Face of the Bass

Loft Jazz Recommendations

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Great LP but I'd actually file it among the then-burgeoning New Haven creative music scene.

Maybe so, but was Michael Gregory not on the Wildflowers comp, perhaps there was some cross-polinisation going on?

In the spirit of the OP's enquiry maybe you could elaborate?

Well, New Haven and NYC aren't too far from one another... a number of New Haven cats played at the New York Musicians' Festival, so sure there was regional cross-pollination. And Gregory is an especially interesting character because he got into the Black Rock thing in the '80s with a group called Signal, which played in NY (and elsewhere). But Clarity is a very New Haven LP, even if it's not CMIF-related. (CMIF = New Haven musicians collective, Creative Musicians' Improvisers Forum)

That's interesting. How does the approach differ between New Haven music, and music one might have encountered in a NYC loft. I have a few Michael Gregory/Oliver Lake albums, and also a very lovely - almost folk/jazz Lp, with a lot of singing. A very interesting musician indeed. Who I believe has started playing publically again recently. He was a bit of a mystery man from this far away actually. And a very talented guitarist/improvisor.

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Should we also include Verna Gillis's Soundscape?

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Yes indeed. Soundscape was definitely part of the loft scene.

Edited by paul secor

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ecc67f6ffc47.jpg

Great LP but I'd actually file it among the then-burgeoning New Haven creative music scene.

Maybe so, but was Michael Gregory not on the Wildflowers comp, perhaps there was some cross-polinisation going on?

In the spirit of the OP's enquiry maybe you could elaborate?

Well, New Haven and NYC aren't too far from one another... a number of New Haven cats played at the New York Musicians' Festival, so sure there was regional cross-pollination. And Gregory is an especially interesting character because he got into the Black Rock thing in the '80s with a group called Signal, which played in NY (and elsewhere). But Clarity is a very New Haven LP, even if it's not CMIF-related. (CMIF = New Haven musicians collective, Creative Musicians' Improvisers Forum)

That's interesting. How does the approach differ between New Haven music, and music one might have encountered in a NYC loft. I have a few Michael Gregory/Oliver Lake albums, and also a very lovely - almost folk/jazz Lp, with a lot of singing. A very interesting musician indeed. Who I believe has started playing publically again recently. He was a bit of a mystery man from this far away actually. And a very talented guitarist/improvisor.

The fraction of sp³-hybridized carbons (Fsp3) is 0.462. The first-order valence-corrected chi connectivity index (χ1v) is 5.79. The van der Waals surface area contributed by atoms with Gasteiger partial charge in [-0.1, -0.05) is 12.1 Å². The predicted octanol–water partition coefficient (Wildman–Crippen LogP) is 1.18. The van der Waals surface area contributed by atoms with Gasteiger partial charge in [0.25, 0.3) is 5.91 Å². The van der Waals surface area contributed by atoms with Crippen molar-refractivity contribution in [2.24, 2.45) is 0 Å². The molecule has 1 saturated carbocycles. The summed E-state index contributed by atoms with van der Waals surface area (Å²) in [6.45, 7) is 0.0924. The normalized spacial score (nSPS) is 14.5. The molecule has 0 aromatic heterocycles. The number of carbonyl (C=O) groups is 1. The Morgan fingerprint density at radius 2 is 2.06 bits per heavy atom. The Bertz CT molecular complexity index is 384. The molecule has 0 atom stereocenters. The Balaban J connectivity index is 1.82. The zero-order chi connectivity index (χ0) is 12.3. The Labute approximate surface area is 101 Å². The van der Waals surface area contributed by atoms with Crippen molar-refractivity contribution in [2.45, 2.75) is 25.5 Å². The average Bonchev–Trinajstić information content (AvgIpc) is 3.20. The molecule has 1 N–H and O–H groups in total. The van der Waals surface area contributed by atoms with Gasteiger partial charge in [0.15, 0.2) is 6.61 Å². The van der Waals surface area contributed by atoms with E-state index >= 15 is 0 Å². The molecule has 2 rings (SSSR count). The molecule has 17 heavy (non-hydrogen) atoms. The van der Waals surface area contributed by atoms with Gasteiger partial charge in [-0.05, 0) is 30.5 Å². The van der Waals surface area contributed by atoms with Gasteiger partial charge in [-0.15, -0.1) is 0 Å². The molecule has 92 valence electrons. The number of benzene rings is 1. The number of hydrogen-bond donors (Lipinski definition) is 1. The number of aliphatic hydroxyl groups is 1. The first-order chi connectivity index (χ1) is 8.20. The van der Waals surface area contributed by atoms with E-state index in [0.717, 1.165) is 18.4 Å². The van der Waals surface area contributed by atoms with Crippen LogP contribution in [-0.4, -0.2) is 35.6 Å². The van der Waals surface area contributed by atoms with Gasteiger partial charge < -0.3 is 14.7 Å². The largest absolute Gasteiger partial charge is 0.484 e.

Okay, the caveat being that the NYC lofts and the New Haven scene had a variety of musical approaches going on within them and that I am a bit young to have experienced it in the flesh, Leo Smith was an ex-AACMer living in New Haven and brought his particular sonic approach to a crew of young, like-minded New Haven musicians. The splintering of the AACM between Chicago and New York in the 70s certainly affected the lofts greatly so that leaderless ensembles developed with a more spacious approach to improvisation that I'd say was a far cry from the energy music of the '60s (though there were obviously holdouts). Egalitarian roles, little instruments and self-reliant spaces and musicians' organizations seemed to flourish more in New York at that time, and I think it is in great part due to the influx of Chicagoans. The New Haven scene was removed a bit from NYC and with Smith a kind of guru for those guys, a more studied granularity emerged in those musicians' work. Keep in mind that later Braxton collaborators like Gerry Hemingway and Ray Anderson were part of the New Haven scene, and Braxton paid frequent visits to town. This New Haven music is something I'm very interested in and researching as time allows.

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More traditional styles found their way into the loft scene also:

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There was a thread on this topic over on the Jazzcorner forum from a decade or so ago that served as a nice source of recommendations for me at the time.